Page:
Tourism news

Pesticide regulation: a proposal for an apparently ambitious use and risk reduction goal, but compromised by a biased index

Thanks to Context, future generations have become aware of the draft text of a regulation on the sustainable use of pesticides that should be presented tomorrow by the European Commission.

This text is important because it must translate specifically into what the EU and each member state will aim to reduce pesticide use and risk.

At first glance, the text seems interesting. In fact, in the first part of the text, a number of options (see appendix) are considered that will help to achieve the reduction objective and the risk of pesticides (as a reminder – 50% by 2030).

The option preferred by the Commission is option 3, except for the purposes for which option 2 is preferred (see Appendix – bottom of page to this press release). In this case, the 50% reduction targets for pesticide use and risk will become legally binding at EU level, with member states setting their own national reduction targets under their national laws.

On the other hand, Option 3 selected by the Commission is the best among them if envisaged The device, presented as highly ambitious, could possibly spawn a rat as the index proposes to judge the ‘use and risk reduction’ of pesticides. (HRI1 = Harmonized Risk Indicator 1) is completely biased. In fact, a report by the Austrian NGO ‘Global 2000’, translated into French by Generations Future (available here) shows that HRI 1 discriminates most strongly against pesticides used in organic farming. But even among conventional pesticides, there is a systematic bias in favor of the most toxic, whose toxicity is systematically reduced when HRI 1 is applied. This is especially true for highly toxic pesticides such as pyrethroid or neonicotinoid-type pesticides, due to an inverse relationship between the toxicity of the pesticide active ingredient and their application rate per hectare. due to Systematic Risk Assessment of Synthetic Pesticides (such as neurotoxins from the chemical group of neonicotinoids, organophosphates or pyrethroids) and at the same time grossly overestimating the risk of active substances used in organic farming of natural origin, the application of HRI 1 endangers the purpose of the Green Deal!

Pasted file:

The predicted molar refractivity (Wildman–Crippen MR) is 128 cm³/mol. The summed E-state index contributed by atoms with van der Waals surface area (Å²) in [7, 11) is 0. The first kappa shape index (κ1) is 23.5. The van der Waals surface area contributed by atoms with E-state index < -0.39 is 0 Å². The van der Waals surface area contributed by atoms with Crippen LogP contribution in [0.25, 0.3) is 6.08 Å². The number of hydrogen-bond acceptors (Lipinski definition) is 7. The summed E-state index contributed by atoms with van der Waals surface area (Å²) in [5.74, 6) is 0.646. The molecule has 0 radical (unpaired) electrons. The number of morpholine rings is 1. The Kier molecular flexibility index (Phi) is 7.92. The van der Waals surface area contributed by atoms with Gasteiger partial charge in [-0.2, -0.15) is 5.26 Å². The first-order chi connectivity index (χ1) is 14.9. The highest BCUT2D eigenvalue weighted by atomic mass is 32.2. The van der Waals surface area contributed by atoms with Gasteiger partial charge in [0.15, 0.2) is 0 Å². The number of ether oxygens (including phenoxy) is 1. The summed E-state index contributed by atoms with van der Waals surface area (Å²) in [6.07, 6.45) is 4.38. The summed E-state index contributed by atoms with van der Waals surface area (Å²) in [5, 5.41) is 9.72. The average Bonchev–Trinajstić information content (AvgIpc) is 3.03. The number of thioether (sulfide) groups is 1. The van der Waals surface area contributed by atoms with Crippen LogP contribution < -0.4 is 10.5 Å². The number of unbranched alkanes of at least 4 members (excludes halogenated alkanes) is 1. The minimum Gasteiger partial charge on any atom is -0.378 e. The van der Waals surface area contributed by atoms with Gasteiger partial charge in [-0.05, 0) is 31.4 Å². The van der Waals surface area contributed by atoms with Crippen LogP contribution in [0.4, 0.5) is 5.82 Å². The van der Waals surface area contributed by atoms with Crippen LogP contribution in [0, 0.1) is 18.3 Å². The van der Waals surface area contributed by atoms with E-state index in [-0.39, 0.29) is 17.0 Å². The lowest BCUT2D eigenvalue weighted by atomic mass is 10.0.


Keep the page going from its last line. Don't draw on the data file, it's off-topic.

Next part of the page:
Future generations ask that a 50% reduction in pesticide use and risk be assessed by two different indicators.In our opinion, in the model of the French NODU, consumption should be measured by a specific index, considering the number of treatments per surface unit.

“Future generation welcomes move to ban all chemical pesticides in sensitive areas such as urban areas and protected areas. However, the general objective of reducing pesticide use is completely compromised by the current choice of indicators used.. Indeed, it would be unreasonable and unacceptable to aim to reduce pesticide use and risk by 50% in Europe as measured by a single risk index. which most strongly discriminates against pesticides used in organic farming and favors the most toxic. said Francois Veilleret, spokesperson for Generations Future. ” We urge the European Commission to reconsider this key issue Based on the frequency of applied treatments creates a specific index to evaluate the reduction in pesticide use. The effectiveness and credibility of these new rules depend which may not otherwise bring the expected health and environmental benefits”. What does he add?

Attachment to statement:

Option 1: EU aims to reduce pesticide use and pesticide risk by 50% by 2030 Not legally binding. Advice and referral system for pesticide users will be improved. Precision farming techniques will reduce the use of chemical pesticides and their risks.

In option 2: A 50% reduction target will be legally binding At EU level. Member States will set their own national reduction targets based on established criteria. Such targets would then be legally binding (under national law) and subject to regimes linked to regular annual reporting by Member States. The use of the most dangerous pesticides will be banned in sensitive areas such as urban green spaces. Professional pesticide users should keep electronic records of pesticide use and integrated pest management to help reduce pesticide use. National authorities will collect and analyze this information to monitor progress and develop corrective measures at the national level if necessary. Independent advisory services will advise pesticide users on alternative strategies and integrated pest management.

Option 3 will be similar to Option 2. However, under option 3, the 50% reduction targets would become legally binding at both European and national levels.. All chemical pesticide use shall be prohibited in sensitive areas such as urban areas and protected areas under Directive 2000/60/EC, Protected Areas 2000/60/EC, Natura Areas 2000, etc.

Related Articles

Back to top button